Influenza Symptoms

It can be difficult to distinguish between the common cold and influenza in the early stages of these infections, and can be a symptom in children. The symptoms most reliably seen in influenza are shown in the table to the right.

Since antiviral drugs are effective in treating influenza if given early, it can be important to identify cases early.

Of the symptoms listed above, the combinations of fever with cough, sore throat and/or nasal congestion can improve diagnostic accuracy. Two decision analysis studies suggest that ''during local outbreaks'' of influenza, the prevalence will be over 70%.

According to the CDC, rapid diagnostic tests have a sensitivity of 70–75% and specificity of 90–95% when compared with viral culture.

These tests may be especially useful during the influenza season (prevalence=25%) but in the absence of a local outbreak, or peri-influenza season (prevalence=10%).

The amount of virus shed appears to correlate with fever, with higher amounts of virus shed when temperatures are highest. Children are much more infectious than adults and shed virus from just before they develop symptoms until two weeks after infection.

The transmission of influenza can be modeled mathematically, which helps predict how the virus will spread in a population.

Influenza can be spread in three main ways: by direct transmission (when an infected person sneezes mucus directly into the eyes, nose or mouth of another person); the airborne route (when someone inhales the aerosols produced by an infected person coughing, sneezing or spitting) and through hand-to-eye, hand-to-nose, or hand-to-mouth transmission, either from contaminated surfaces or from direct personal contact such as a hand-shake.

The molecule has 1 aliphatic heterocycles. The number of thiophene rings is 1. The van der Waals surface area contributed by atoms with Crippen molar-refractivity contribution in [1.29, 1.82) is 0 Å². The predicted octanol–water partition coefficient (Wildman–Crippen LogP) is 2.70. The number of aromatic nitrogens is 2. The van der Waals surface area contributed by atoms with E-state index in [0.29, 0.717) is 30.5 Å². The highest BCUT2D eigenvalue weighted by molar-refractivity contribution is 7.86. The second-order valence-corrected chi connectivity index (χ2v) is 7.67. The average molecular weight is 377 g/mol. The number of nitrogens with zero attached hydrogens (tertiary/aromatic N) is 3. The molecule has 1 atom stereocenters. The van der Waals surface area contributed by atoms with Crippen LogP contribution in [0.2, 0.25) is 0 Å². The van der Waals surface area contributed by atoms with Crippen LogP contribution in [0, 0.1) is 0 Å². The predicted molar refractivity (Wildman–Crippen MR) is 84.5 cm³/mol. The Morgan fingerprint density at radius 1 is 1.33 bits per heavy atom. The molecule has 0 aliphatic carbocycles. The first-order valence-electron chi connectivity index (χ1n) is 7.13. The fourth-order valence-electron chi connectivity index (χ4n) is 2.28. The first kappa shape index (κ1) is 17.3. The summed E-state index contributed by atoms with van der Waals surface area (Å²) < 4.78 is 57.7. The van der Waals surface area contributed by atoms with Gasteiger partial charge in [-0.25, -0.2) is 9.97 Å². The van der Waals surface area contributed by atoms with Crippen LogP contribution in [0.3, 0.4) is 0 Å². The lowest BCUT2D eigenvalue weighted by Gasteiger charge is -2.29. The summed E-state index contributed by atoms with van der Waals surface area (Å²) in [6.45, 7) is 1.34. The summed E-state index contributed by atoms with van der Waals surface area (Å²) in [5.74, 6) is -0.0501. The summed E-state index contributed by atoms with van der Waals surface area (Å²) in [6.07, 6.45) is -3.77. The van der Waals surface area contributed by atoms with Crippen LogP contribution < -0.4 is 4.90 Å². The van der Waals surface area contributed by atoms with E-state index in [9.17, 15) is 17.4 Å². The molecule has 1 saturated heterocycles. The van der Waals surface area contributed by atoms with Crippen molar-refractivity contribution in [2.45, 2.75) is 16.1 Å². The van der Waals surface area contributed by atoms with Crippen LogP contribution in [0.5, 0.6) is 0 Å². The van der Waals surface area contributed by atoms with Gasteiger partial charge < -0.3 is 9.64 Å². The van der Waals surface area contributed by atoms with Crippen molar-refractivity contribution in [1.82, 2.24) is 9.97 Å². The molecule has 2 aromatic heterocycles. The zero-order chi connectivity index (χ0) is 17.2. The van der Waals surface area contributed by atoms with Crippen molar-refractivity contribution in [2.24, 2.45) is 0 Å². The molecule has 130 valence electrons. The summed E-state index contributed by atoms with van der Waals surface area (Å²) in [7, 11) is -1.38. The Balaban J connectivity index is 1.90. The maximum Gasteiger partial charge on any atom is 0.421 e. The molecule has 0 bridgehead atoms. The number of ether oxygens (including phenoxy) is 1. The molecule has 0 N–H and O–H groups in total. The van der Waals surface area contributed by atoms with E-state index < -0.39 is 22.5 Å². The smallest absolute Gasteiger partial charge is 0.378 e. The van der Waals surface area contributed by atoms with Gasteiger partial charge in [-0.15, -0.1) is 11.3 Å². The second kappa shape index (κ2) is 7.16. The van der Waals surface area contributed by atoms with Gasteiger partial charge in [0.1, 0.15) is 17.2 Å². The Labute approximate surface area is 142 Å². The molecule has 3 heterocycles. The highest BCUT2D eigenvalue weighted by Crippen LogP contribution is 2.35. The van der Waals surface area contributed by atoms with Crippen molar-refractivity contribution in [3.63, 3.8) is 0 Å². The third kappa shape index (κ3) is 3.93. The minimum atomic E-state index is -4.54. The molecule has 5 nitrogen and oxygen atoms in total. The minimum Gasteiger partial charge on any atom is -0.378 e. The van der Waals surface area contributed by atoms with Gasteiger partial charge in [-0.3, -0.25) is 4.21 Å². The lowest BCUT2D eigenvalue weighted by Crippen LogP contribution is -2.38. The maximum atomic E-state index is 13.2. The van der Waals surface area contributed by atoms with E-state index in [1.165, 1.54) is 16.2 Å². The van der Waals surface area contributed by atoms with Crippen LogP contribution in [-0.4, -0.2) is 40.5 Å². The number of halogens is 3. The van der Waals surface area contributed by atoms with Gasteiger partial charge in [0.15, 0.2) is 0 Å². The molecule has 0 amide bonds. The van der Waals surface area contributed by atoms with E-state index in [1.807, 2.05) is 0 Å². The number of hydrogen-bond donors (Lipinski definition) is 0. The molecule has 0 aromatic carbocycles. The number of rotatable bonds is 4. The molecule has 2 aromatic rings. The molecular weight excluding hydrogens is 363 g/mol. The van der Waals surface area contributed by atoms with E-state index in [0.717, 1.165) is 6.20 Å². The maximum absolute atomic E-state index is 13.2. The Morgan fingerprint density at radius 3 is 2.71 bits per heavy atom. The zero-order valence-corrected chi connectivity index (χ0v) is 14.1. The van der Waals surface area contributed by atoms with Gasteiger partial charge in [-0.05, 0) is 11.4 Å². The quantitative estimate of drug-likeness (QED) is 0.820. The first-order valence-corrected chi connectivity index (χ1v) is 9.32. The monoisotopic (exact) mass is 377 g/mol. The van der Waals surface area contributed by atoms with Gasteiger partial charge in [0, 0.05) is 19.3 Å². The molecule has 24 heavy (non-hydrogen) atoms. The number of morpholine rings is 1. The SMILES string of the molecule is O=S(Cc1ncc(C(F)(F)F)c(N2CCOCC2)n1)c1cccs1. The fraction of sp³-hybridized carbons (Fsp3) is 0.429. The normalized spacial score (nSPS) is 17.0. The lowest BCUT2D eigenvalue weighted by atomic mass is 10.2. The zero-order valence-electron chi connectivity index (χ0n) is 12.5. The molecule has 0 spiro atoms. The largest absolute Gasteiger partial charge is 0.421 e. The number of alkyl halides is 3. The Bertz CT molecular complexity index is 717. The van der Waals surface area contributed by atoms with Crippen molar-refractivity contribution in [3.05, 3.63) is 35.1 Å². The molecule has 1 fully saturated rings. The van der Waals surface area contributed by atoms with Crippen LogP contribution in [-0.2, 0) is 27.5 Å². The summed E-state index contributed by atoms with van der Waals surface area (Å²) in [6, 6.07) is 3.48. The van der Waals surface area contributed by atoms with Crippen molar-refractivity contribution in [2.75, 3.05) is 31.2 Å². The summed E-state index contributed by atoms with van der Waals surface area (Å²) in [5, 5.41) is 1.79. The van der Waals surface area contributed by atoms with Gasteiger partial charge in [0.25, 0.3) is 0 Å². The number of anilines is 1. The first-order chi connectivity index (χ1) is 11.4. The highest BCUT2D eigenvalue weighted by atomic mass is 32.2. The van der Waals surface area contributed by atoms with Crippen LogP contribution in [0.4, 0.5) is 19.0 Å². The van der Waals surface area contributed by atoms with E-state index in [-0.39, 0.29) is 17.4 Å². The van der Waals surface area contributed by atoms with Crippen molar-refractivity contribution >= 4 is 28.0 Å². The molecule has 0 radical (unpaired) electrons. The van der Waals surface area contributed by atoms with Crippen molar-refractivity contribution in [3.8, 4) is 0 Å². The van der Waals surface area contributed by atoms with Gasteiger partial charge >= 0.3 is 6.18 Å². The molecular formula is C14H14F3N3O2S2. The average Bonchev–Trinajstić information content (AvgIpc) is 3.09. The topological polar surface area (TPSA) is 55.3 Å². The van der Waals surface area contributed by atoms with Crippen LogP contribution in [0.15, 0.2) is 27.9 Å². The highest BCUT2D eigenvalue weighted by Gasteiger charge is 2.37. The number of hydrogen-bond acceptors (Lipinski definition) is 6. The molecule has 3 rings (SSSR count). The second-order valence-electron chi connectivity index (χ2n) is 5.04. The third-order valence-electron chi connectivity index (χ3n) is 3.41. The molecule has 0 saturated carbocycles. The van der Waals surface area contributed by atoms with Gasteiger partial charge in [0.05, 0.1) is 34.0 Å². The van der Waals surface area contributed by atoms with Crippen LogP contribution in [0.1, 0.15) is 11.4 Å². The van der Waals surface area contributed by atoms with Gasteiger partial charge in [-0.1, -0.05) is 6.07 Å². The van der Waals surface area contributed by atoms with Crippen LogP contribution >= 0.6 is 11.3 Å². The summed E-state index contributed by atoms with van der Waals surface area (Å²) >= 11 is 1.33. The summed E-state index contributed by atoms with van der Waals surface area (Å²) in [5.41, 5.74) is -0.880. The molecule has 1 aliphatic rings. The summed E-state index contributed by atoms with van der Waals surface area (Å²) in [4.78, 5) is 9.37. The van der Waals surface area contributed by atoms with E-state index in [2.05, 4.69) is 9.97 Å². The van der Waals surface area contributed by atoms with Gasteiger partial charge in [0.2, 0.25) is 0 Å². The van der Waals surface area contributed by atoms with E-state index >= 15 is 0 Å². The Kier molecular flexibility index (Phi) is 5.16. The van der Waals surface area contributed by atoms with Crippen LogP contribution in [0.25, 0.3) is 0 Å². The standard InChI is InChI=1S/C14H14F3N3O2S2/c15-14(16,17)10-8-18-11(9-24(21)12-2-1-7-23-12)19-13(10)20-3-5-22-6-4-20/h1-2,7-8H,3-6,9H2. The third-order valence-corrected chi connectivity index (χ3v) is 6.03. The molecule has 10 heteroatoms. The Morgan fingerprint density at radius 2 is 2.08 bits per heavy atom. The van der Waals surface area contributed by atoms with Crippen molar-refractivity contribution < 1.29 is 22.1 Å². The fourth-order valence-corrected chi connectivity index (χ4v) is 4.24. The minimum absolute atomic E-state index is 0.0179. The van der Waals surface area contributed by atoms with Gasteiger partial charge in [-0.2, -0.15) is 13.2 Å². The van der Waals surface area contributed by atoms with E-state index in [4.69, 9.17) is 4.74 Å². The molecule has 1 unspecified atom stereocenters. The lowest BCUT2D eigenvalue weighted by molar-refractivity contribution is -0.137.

The relative importance of these three modes of transmission is unclear, and they may all contribute to the spread of the virus.

In the airborne route, the droplets that are small enough for people to inhale are 0.5 to 5 µm in diameter and inhaling just one droplet might be enough to cause an infection. most of these droplets are quite large and will quickly settle out of the air.

Doorknobs, light switches and other household items. However, if the virus is present in mucus, this can protect it for longer periods (up to 17 days on banknotes). They are inactivated by heating to 56 °C (133 °F) for a minimum of 60 minutes, as well as by acids (at pH <2).

Knowing which genes are carried by a particular strain can help predict how well it will infect humans and how severe this infection will be (that is, predict the strain's pathophysiology).

For instance, part of the process that allows influenza viruses to invade cells is the cleavage of the viral hemagglutinin protein by any one of several human proteases.

Strains that are easily transmitted between people have hemagglutinin proteins that bind to receptors in the upper part of the respiratory tract, such as in the nose, throat and mouth. In contrast, the highly-lethal H5N1 strain binds to receptors that are mostly found deep in the lungs.

This difference in the site of infection may be part of the reason why the H5N1 strain causes severe viral pneumonia in the lungs, but is not easily transmitted by people coughing and sneezing.

Common symptoms of the flu such as fever, headaches, and fatigue are the result of the huge amounts of proinflammatory cytokines and chemokines (such as interferon or tumor necrosis factor) produced from influenza-infected cells.

In contrast to the rhinovirus that causes the common cold, influenza does cause tissue damage, so symptoms are not entirely due to the inflammatory response. This massive immune response might produce a life-threatening cytokine storm.

This effect has been proposed to be the cause of the unusual lethality of both the H5N1 avian influenza, and the 1918 pandemic strain. However, another possibility is that these large amounts of cytokines are just a result of the massive levels of viral replication produced by these strains, and the immune response does not itself contribute to the disease.

It is possible to get vaccinated and still get influenza. The vaccine is reformulated each season for a few specific flu strains but cannot possibly include all the strains actively infecting people in the world for that season.